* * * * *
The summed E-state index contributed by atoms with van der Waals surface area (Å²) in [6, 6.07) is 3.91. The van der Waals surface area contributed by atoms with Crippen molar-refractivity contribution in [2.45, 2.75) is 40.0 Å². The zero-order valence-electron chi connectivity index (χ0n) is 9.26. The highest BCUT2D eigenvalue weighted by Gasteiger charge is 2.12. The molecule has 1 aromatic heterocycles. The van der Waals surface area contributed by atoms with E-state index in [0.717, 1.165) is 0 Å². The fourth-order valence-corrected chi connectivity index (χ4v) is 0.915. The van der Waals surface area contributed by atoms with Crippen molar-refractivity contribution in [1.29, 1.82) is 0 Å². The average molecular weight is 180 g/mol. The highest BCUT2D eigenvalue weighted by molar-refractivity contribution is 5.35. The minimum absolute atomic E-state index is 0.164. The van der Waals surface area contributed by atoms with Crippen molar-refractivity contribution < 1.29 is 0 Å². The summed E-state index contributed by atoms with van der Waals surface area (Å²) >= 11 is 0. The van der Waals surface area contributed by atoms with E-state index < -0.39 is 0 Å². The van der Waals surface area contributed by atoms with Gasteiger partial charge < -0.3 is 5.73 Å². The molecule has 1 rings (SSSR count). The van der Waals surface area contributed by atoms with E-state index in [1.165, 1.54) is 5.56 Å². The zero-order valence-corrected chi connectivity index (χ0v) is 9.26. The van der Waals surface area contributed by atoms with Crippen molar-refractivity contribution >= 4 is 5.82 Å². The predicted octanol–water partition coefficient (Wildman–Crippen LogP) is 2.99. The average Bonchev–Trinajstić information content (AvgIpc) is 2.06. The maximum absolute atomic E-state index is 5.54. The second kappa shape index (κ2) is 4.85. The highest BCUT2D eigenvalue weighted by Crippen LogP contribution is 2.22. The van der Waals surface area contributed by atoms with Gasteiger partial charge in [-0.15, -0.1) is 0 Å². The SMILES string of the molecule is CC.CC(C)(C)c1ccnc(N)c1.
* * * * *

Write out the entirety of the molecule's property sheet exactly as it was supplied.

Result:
The summed E-state index contributed by atoms with van der Waals surface area (Å²) in [6, 6.07) is 3.91. The van der Waals surface area contributed by atoms with Crippen molar-refractivity contribution in [2.45, 2.75) is 40.0 Å². The zero-order valence-electron chi connectivity index (χ0n) is 9.26. The highest BCUT2D eigenvalue weighted by Gasteiger charge is 2.12. The molecule has 1 aromatic heterocycles. The van der Waals surface area contributed by atoms with E-state index in [0.717, 1.165) is 0 Å². The fourth-order valence-corrected chi connectivity index (χ4v) is 0.915. The van der Waals surface area contributed by atoms with Crippen molar-refractivity contribution in [1.29, 1.82) is 0 Å². The average molecular weight is 180 g/mol. The highest BCUT2D eigenvalue weighted by molar-refractivity contribution is 5.35. The minimum absolute atomic E-state index is 0.164. The van der Waals surface area contributed by atoms with Crippen molar-refractivity contribution < 1.29 is 0 Å². The summed E-state index contributed by atoms with van der Waals surface area (Å²) >= 11 is 0. The van der Waals surface area contributed by atoms with E-state index < -0.39 is 0 Å². The van der Waals surface area contributed by atoms with Gasteiger partial charge < -0.3 is 5.73 Å². The molecule has 1 rings (SSSR count). The van der Waals surface area contributed by atoms with E-state index in [1.165, 1.54) is 5.56 Å². The zero-order valence-corrected chi connectivity index (χ0v) is 9.26. The van der Waals surface area contributed by atoms with Crippen molar-refractivity contribution >= 4 is 5.82 Å². The predicted octanol–water partition coefficient (Wildman–Crippen LogP) is 2.99. The average Bonchev–Trinajstić information content (AvgIpc) is 2.06. The maximum absolute atomic E-state index is 5.54. The second kappa shape index (κ2) is 4.85. The highest BCUT2D eigenvalue weighted by Crippen LogP contribution is 2.22. The van der Waals surface area contributed by atoms with Gasteiger partial charge in [-0.15, -0.1) is 0 Å². The SMILES string of the molecule is CC.CC(C)(C)c1ccnc(N)c1.